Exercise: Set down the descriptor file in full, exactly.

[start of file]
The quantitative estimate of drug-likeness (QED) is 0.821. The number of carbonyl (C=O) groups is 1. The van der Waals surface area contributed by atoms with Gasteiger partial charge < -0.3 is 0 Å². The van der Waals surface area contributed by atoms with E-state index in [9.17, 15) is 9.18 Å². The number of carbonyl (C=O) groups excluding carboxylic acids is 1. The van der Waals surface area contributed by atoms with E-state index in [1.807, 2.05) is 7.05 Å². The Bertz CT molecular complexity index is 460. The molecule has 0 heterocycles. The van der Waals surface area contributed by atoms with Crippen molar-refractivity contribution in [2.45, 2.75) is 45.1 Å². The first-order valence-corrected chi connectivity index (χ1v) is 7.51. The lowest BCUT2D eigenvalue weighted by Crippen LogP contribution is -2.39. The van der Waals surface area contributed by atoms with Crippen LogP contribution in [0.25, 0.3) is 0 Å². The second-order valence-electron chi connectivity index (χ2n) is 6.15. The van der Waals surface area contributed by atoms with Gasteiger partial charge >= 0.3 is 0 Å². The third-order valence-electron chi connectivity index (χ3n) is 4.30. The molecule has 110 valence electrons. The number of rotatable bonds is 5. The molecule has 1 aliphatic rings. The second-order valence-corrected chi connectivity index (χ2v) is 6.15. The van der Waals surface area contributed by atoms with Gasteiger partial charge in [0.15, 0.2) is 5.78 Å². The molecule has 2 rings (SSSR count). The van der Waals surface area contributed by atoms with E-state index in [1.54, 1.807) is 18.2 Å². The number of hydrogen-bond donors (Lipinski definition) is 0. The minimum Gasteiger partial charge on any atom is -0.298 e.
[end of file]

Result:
The quantitative estimate of drug-likeness (QED) is 0.821. The number of carbonyl (C=O) groups is 1. The van der Waals surface area contributed by atoms with Gasteiger partial charge < -0.3 is 0 Å². The van der Waals surface area contributed by atoms with E-state index in [9.17, 15) is 9.18 Å². The number of carbonyl (C=O) groups excluding carboxylic acids is 1. The van der Waals surface area contributed by atoms with E-state index in [1.807, 2.05) is 7.05 Å². The Bertz CT molecular complexity index is 460. The molecule has 0 heterocycles. The van der Waals surface area contributed by atoms with Crippen molar-refractivity contribution in [2.45, 2.75) is 45.1 Å². The first-order valence-corrected chi connectivity index (χ1v) is 7.51. The lowest BCUT2D eigenvalue weighted by Crippen LogP contribution is -2.39. The van der Waals surface area contributed by atoms with Crippen LogP contribution in [0.25, 0.3) is 0 Å². The second-order valence-electron chi connectivity index (χ2n) is 6.15. The van der Waals surface area contributed by atoms with Gasteiger partial charge >= 0.3 is 0 Å². The third-order valence-electron chi connectivity index (χ3n) is 4.30. The molecule has 110 valence electrons. The number of rotatable bonds is 5. The molecule has 1 aliphatic rings. The second-order valence-corrected chi connectivity index (χ2v) is 6.15. The van der Waals surface area contributed by atoms with Gasteiger partial charge in [0.15, 0.2) is 5.78 Å². The molecule has 2 rings (SSSR count). The van der Waals surface area contributed by atoms with E-state index in [1.54, 1.807) is 18.2 Å². The number of hydrogen-bond donors (Lipinski definition) is 0. The minimum Gasteiger partial charge on any atom is -0.298 e.